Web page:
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C.N. Douglas, comp.  Forty Thousand Quotations: Prose and Poetical.  1917.
  Wicked is not much worse than indiscreet.
  Indiscretion and wickedness, be it known, are first cousins.
Ninon de Lenclos.    
  The generality of men expend the early part of their lives in contributing to render the latter part miserable.
La Bruyère.    
  We waste our best years in distilling the sweetest flowers of life into potions which, after all, do not immortalize, but only intoxicate.
  Three things too much and three too little are pernicious to man: to speak much and know little; to spend much and have little; to presume much and be worth little.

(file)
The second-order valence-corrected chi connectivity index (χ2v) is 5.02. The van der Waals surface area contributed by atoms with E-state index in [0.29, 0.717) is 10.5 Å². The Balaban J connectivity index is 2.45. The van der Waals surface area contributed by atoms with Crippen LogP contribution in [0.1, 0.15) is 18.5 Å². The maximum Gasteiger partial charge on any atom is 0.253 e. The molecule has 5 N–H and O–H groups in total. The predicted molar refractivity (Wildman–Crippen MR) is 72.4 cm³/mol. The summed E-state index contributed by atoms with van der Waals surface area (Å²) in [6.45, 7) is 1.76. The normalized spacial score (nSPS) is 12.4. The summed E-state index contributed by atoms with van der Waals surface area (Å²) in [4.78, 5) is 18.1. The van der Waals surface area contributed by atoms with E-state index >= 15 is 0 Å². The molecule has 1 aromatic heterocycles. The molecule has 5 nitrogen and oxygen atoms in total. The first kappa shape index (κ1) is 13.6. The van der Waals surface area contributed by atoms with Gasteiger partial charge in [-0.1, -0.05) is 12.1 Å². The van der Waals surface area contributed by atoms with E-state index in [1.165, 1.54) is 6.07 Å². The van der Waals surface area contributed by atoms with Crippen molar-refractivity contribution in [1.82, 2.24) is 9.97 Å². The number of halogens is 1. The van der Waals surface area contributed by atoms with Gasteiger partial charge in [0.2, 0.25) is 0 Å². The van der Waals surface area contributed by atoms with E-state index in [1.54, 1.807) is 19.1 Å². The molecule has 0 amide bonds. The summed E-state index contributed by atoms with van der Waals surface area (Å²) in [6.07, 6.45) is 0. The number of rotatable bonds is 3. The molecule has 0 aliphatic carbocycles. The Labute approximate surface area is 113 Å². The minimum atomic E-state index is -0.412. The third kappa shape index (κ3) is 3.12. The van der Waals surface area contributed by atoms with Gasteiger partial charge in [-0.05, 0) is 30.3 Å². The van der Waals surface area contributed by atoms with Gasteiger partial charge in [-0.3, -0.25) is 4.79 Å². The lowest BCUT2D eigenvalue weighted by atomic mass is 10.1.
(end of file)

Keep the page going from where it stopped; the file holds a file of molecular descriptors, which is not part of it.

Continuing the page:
An indiscreet man is more hurtful than an ill-natured one; for as the latter will only attack his enemies, and those he wishes ill to, the other injures indifferently both friends and foes.
  A man should be careful never to tell tales of himself to his own disadvantage; people may be amused, and laugh at the time, but they will be remembered, and brought up against him upon some subsequent occasion.

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